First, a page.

Gary

Sounds a lot like me. Some things missing from my collections for the same reasons...including copyright.

 

And yes Jim I've seen it called a capstan chanty, but I've also seen folks who claim it isn't.

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Regarding Shenandoah:

And yes Jim I've seen it called a capstan chanty, but I've also seen folks who claim it isn't.


I wonder who those folks are and on what they base their claim. Both Whall and Doerflinger identify it as a shanty, without being more specific. And although its format -- without a long chorus -- is more common for hauling shanties, both Colcord (who spent some time living on board sailing ships) and Hugill (himself a professional shantyman) identify it as a capstan shanty. Hugill even tells of how it would be used in raising anchor... i.e., not as one of the first shanties, but later on (as the ship drew nearer the anchor).

Edited by JimLucas

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How on earth does something as fundamental as a genuine sea shanty end up embroiled in the world of ' copyright' ?

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Just wondering, would there be any interest in a Kindle version of the shanty book?

 

How about the Anglo books?

 

Gary

Yes and yes.

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Pardon me for continuing the thread drift by discussing the shanty SHENANDOAH, ... but ...

 

In the book THE SEVEN SEAS SHANTY BOOK by JOHN SAMPSON (with forward by JOHN MASEFIELD), the shanty SHENANDOAH appears in the section CAPSTAN SHANTIES.

 

His notes accompanying the shanty state ...

"The origin of this beautiful Shanty has been often attributed to the American Negro. Personally I do not think that any of the facts warrant this assumption ... ... neither the words nor the tune are even remotely connected with the negro.

It was originally a song and was always a great favourite in the American Army. As a Shanty it is easily one of the first three, and the tune is of great beauty and lends itself easily to harmonious treatment."

 

In his preface the author states ...

"There are a few so called Shanties that I have omitted purposely, as I did not think them worth a place in this collection, but I cannot recall any deep sea Shanty in general use during my time which is not in this book, ...."

 

So, he regards this not only as a capstan shanty but as being in the TOP three of ALL shanties!

 

THE SEVEN SEAS SHANTY BOOK was "... the outcome of a desire on the part of the members of the Seven Seas Club (mainly composed of past and present officers of the Merchant Service) to have the singing of Sea Shanties as an integral part of the programme at their monthly Dinners.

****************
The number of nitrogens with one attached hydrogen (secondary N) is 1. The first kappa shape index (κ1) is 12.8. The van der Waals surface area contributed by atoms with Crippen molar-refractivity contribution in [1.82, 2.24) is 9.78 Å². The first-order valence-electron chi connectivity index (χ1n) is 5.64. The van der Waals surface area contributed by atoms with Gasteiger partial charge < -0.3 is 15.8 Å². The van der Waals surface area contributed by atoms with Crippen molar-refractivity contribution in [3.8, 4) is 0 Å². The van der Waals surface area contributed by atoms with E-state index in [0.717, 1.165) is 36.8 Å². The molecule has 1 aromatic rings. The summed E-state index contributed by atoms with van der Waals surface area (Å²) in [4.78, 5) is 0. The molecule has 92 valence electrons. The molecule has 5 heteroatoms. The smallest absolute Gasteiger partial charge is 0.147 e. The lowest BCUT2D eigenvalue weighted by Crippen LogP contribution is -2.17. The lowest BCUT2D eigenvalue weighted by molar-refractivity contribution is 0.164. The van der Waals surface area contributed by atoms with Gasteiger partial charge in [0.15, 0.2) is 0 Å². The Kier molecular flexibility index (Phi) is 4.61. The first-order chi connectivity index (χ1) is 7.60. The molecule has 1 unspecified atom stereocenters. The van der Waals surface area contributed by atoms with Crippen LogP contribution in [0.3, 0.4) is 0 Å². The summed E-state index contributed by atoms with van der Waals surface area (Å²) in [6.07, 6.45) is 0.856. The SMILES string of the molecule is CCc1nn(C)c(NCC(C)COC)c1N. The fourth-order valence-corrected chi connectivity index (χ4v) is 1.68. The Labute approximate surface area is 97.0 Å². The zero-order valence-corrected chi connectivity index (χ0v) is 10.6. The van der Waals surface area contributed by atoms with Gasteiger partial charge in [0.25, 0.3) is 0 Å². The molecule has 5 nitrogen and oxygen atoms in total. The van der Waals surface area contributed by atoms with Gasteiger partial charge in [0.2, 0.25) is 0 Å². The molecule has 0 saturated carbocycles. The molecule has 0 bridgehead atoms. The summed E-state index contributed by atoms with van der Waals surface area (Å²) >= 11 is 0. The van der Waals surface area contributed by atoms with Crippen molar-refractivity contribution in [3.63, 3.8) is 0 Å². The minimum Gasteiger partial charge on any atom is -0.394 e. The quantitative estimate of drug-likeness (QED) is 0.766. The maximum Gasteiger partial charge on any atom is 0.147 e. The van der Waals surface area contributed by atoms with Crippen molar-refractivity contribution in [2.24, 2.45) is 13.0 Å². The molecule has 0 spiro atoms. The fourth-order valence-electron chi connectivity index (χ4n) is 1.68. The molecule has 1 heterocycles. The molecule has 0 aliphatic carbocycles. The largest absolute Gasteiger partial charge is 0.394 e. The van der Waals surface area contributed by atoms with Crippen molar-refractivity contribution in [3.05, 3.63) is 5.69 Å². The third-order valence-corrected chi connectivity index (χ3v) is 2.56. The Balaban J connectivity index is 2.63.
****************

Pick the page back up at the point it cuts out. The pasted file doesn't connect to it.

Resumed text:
As I (John Sampson) had taken a leading part in the Shanty revival which began in the early days of the club, I was commissioned by my fellow members of the Committee to prepare a standardised version of some of the more popular Shanties for the use of the Club ...."

 

He goes on to say ... "There are a number of Shanty books already on the market, but without wishing to be controversial, they are not considered adequate by the sailing ship members of the club. ... I had actually sung every Shanty and song in this book at sea in sailing ships; ... "

 

I think that he has to be considered a very reliable source.

 

The Seven Seas Club was founded about 1922 to promote and foster the comradeship of the sea.

My edition of the book is dated 1927 and in it he also refers to them broadcasting from the club which is quite amazing really as the BBC itself only made its first broadcast in June 1920.

 

Does this mean that "folk" revival began in 1922 and that these unknown mariners were the first "folk" singers to make a live broadcast??

 

[Ducks behind previously prepared sandbag defences!!]

 

regards

Jake

(Nothing concertina related in this so I can't start a new thread!!)

 

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(Nothing concertina related in this so I can't start a new thread!!)

 

That certainly hasn't stopped others. ;)

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How on earth does something as fundamental as a genuine sea shanty end up embroiled in the world of ' copyright' ?

 

US copyright law allows (or at least used to allow) the "collector" of traditional material to copyright it, as if they were the author... even when they name the person they collected it from, who might even be the true author. I'm not sure about other countries' laws.

 

But that's not relevant in the case of the songs mentioned by Gary. Both "Chicken on a Raft" and "Grey Funnel Line" (among many others) were composed by the late Cyril Tawney, who served in the British submarine service, long after the demise of deep water sailing ships. Many of his songs have achieved sufficient popularity that they are passed on without mention of the author and so become "traditional" in a popular sense, though not in a legal sense. And so they're not "genuine" sea shanties. (In fact, "Grey Funnel Line" doesn't even have the format of a shanty, but makes a fine forebitter.)

 

Meanwhile, Eric Idle's "Accountancy Shanty" was apparently written for The Crimson Permanent Assurance, the introduction to the Monty Python film The Meaning of Life.